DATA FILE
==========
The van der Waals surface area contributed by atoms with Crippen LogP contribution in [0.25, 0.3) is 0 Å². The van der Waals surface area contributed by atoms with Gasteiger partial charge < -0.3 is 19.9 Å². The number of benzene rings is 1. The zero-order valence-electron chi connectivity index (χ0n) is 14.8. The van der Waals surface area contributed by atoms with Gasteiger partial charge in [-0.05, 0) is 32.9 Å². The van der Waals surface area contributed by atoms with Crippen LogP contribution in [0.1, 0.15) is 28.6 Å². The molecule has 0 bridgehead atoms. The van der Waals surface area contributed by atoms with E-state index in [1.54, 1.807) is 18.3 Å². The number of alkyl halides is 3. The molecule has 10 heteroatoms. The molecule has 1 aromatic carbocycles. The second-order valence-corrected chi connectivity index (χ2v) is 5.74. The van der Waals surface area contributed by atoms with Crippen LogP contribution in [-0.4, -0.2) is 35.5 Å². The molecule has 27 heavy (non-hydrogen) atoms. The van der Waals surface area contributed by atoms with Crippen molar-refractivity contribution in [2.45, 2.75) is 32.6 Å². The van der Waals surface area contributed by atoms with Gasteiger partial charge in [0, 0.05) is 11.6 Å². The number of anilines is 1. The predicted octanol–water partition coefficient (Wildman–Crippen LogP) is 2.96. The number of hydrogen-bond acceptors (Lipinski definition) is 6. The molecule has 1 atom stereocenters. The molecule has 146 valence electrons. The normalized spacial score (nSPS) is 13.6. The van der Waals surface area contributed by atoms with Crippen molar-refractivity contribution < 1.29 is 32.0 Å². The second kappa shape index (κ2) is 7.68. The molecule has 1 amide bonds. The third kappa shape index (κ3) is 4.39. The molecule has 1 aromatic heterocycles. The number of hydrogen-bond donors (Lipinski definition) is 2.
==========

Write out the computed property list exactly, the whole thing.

The van der Waals surface area contributed by atoms with Crippen LogP contribution in [0.25, 0.3) is 0 Å². The van der Waals surface area contributed by atoms with Gasteiger partial charge < -0.3 is 19.9 Å². The number of benzene rings is 1. The zero-order valence-electron chi connectivity index (χ0n) is 14.8. The van der Waals surface area contributed by atoms with Gasteiger partial charge in [-0.05, 0) is 32.9 Å². The van der Waals surface area contributed by atoms with Crippen LogP contribution in [0.1, 0.15) is 28.6 Å². The molecule has 0 bridgehead atoms. The van der Waals surface area contributed by atoms with E-state index in [1.54, 1.807) is 18.3 Å². The number of alkyl halides is 3. The molecule has 10 heteroatoms. The molecule has 1 aromatic carbocycles. The second-order valence-corrected chi connectivity index (χ2v) is 5.74. The van der Waals surface area contributed by atoms with Crippen LogP contribution in [-0.4, -0.2) is 35.5 Å². The molecule has 27 heavy (non-hydrogen) atoms. The van der Waals surface area contributed by atoms with Crippen molar-refractivity contribution in [2.45, 2.75) is 32.6 Å². The van der Waals surface area contributed by atoms with Gasteiger partial charge in [0, 0.05) is 11.6 Å². The number of anilines is 1. The predicted octanol–water partition coefficient (Wildman–Crippen LogP) is 2.96. The number of hydrogen-bond acceptors (Lipinski definition) is 6. The molecule has 1 atom stereocenters. The molecule has 146 valence electrons. The normalized spacial score (nSPS) is 13.6. The van der Waals surface area contributed by atoms with Crippen molar-refractivity contribution < 1.29 is 32.0 Å². The second kappa shape index (κ2) is 7.68. The molecule has 1 amide bonds. The third kappa shape index (κ3) is 4.39. The molecule has 1 aromatic heterocycles. The number of hydrogen-bond donors (Lipinski definition) is 2.